With a smile that lights up his face, Father Gary, who says his name is the brunt of many a joke, will retire as priest of the Anglican Parish of Byron Bay on Sunday (August 30).
He has been parish priest for five years and he and his wife Robyn will retire to Blackwood in Adelaide.
Prior to his appointment in Byron Bay, Father Gary worked in Kingscliff for 10 years; Bunbury in Western Australia for 12 years and Balranald for five years.
“I have worked in four parishes during my ministry and each one has been unique and special,” he said.
“It’s like having four children, you love them all because they are different. I have loved my time in Byron Bay, it’s been amazing.
“I love the diversity here, the sense of celebration along with the struggle with the darker side. It’s a place of energy.”
Father Gary said he had been involved with the community and had worked with the homeless, indigenous people, backpackers, tourists and locals. He said the church community had also been wonderful and with the voluntary help from lots of backpackers, the church at Broken Head had been restored, the hall behind the church in Byron Bay had been painted and a new roof had been erected at the St Columba Church at Ewingsdale.
“Because this is Byron Bay, I also erected a meditation centre in the church, and with financial help from Cheeky Monkeys we have had new lights erected,” Father Gary said.
“It’s all been a great lot of fun and we have had so many laughs and many zany moments, but of course there is a serious side to my ministry as well.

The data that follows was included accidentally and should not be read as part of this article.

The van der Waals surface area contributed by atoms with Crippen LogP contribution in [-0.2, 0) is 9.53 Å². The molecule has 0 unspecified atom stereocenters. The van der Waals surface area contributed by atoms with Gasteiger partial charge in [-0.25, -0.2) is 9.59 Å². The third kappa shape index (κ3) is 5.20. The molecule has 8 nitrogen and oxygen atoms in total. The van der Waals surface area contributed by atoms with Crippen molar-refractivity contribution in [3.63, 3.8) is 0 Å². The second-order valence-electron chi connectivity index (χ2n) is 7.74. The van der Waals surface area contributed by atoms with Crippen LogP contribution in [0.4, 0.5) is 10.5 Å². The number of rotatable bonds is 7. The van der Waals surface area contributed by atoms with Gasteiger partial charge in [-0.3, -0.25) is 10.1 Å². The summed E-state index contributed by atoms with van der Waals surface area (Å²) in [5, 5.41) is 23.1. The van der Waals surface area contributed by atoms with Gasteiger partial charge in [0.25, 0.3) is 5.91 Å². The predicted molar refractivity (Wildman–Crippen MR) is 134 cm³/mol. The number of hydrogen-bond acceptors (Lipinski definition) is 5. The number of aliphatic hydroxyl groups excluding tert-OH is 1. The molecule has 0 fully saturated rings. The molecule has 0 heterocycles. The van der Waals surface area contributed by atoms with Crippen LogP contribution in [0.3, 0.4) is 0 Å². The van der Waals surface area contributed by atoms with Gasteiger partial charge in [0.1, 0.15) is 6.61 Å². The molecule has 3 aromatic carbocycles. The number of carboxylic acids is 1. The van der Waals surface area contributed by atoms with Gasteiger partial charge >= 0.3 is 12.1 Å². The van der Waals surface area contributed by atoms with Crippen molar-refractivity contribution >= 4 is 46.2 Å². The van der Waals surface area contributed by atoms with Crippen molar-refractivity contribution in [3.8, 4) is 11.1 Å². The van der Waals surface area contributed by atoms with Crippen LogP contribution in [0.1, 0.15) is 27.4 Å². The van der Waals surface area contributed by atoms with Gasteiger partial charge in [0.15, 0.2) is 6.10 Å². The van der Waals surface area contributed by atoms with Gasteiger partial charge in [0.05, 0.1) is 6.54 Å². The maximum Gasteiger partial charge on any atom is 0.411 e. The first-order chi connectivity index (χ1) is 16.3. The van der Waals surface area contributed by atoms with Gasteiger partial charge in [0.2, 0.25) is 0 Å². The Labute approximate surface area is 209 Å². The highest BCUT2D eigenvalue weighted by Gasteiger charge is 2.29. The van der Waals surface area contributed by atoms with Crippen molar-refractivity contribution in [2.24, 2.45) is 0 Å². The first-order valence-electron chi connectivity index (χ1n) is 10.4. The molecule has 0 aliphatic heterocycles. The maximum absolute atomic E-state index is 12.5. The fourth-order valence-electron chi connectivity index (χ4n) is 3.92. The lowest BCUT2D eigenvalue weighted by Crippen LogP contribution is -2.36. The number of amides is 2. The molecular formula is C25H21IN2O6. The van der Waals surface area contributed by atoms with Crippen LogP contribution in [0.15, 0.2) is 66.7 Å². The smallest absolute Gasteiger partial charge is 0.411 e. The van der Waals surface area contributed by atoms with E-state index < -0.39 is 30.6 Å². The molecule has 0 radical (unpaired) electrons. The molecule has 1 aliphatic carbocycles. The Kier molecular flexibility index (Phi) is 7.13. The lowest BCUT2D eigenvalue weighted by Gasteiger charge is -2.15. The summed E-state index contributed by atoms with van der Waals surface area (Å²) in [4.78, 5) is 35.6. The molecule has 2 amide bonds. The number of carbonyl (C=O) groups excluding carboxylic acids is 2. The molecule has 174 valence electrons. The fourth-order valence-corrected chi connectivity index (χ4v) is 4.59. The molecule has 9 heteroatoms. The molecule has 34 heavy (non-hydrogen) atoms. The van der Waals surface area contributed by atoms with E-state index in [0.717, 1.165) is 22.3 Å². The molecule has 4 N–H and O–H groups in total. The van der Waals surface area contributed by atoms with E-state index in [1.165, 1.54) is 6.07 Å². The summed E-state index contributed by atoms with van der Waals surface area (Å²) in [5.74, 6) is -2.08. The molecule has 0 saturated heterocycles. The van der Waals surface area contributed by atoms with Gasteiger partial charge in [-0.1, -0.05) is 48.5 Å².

“It makes me happy that we have a faithful group of parishioners including a group of young people who have just made their Holy Communion.”
Father Gary said the church was still relevant in today’s society because of God’s love for everyone.
He said love never lost its relevance.
This down-to-earth priest with the infectious laugh will no doubt be missed by his parishioners and the wider community. But Father Gary will also miss Byron Bay.
“Robyn and I will also miss our weekly walks to the lighthouse and my weekly visit to the Byron Farmers Market, but I am looking forward to retirement and working in the garden,” he said.
Asked whether he was proud of the five years he had spent in Byron Bay, Father Priest chuckled and said: “Yes, there’s a sense of celebration here and joy and humanity in God, but you have to learn to just be your bloody self.”
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